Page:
In fact, the impressive Williams equaled the meeting record after stopping the clock at 12.46, well clear of American world record holder Kendra Harrison who was second in 12.66.  Nigeria’s Tobi Amusan was third in 12.71.  Another Jamaican in the race, Janeek Brown, was 5th with a time of 12.79.

    Despite being satisfied with the win, Williams, who admitted that she has been focused on her race execution, was not entirely pleased with how things unfolded.

    “To be honest I didn't execute that properly. I banged my knee on one of the hurdles but I came away with the win so I'm happy. It wasn't that important to win, this is another race on the way to the Diamond League finals and whether I won or lost, execution was my only focus,” Williams said following the race.

    “Every time I've been racing I've been consistent with my times and that is the main thing for me.”

    The result leaves Williams as the top Diamond Race qualifier after three wins for 31 points.  Harrison is next with two wins and 23 points.

  • Imperious Miller-Uibo extends impressive unbeaten streak Imperious Miller-Uibo extends impressive unbeaten streak

    Bahamian quarter-mile star Shaunae Miller-Uibo continued an impressive spell of sprinting dominance after claiming a 9th straight win at the Birmingham Diamond League meeting on Sunday.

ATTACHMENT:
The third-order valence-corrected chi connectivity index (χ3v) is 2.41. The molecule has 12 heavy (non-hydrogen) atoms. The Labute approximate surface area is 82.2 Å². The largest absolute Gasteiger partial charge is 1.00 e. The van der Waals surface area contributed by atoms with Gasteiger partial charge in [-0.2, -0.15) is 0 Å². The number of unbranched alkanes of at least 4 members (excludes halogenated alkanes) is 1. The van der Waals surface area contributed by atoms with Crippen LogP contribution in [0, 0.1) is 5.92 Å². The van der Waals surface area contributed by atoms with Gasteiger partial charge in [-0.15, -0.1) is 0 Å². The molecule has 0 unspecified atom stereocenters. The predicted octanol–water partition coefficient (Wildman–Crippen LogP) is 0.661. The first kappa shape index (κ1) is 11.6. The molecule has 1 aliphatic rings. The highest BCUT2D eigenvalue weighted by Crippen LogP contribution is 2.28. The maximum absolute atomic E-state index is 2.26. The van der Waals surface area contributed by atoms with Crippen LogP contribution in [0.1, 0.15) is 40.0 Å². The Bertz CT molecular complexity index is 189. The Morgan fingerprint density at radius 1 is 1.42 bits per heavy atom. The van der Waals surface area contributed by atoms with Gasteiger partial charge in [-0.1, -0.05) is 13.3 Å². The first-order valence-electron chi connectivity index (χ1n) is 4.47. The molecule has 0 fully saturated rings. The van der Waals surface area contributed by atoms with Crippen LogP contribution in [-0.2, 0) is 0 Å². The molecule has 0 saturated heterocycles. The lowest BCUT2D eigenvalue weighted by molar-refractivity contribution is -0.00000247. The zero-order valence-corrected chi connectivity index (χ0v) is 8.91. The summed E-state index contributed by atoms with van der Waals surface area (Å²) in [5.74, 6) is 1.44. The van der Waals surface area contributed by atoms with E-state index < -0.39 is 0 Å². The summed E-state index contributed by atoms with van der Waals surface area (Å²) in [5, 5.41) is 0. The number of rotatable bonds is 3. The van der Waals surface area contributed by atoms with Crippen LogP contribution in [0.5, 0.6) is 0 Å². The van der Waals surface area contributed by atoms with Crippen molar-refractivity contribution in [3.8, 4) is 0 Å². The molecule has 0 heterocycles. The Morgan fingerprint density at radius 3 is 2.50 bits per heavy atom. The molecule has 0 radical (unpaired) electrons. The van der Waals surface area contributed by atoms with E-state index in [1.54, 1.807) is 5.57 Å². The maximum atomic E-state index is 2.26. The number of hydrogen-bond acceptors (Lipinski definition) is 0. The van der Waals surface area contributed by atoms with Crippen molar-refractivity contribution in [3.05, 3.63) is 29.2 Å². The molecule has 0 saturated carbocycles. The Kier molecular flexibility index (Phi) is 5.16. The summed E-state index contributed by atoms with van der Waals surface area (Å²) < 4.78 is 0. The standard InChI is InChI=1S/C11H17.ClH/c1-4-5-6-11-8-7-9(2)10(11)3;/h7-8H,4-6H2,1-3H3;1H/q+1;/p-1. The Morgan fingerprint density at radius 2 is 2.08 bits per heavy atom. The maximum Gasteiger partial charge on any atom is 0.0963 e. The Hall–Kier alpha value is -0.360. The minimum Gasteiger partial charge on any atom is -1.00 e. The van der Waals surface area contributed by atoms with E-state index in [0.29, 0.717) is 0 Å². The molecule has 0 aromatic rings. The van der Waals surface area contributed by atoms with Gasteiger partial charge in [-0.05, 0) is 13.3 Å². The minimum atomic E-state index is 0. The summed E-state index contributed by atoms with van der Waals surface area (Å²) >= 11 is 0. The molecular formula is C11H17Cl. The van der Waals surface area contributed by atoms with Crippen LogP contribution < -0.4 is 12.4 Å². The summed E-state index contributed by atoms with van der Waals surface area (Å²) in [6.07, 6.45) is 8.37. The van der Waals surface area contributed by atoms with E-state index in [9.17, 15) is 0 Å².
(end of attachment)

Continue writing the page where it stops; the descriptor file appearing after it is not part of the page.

The Bahamian Olympic champion, however, had to work late on after trailing both Jamaican Shelly-Ann Fraser-Pryce and Britain’s Dina Asher-Smith with 15 metres to go.  Miller-Uibo, however, held her form superbly to go by both in the closing stages, in the end winning by around a metre.  The result meant the Bahamian, who crossed the line in 22.24, has not lost a race since the 2017 Muller Grand Prix.  Asher-Smith was second in 22.36, with Fraser-Pryce third in 22.50.

    Despite winning the race, however, Miller-Uibo was quick to admit that things did not quite go according to plan.

    “The race didn't go to plan,” said Miller-Uibo, who set a meeting record of 22.15 when winning here last year, on that occasion also defeating Asher-Smith. “My start was just horrible and I had to rely on that 400m strength to get through."

    “I’m feeling good. Before the race, we had an idea of how we wanted the race to go and it didn't go as planned so I’m happy for the win and ready to move on to the next.”


© 2018 SportsMaxTV All Rights Reserved.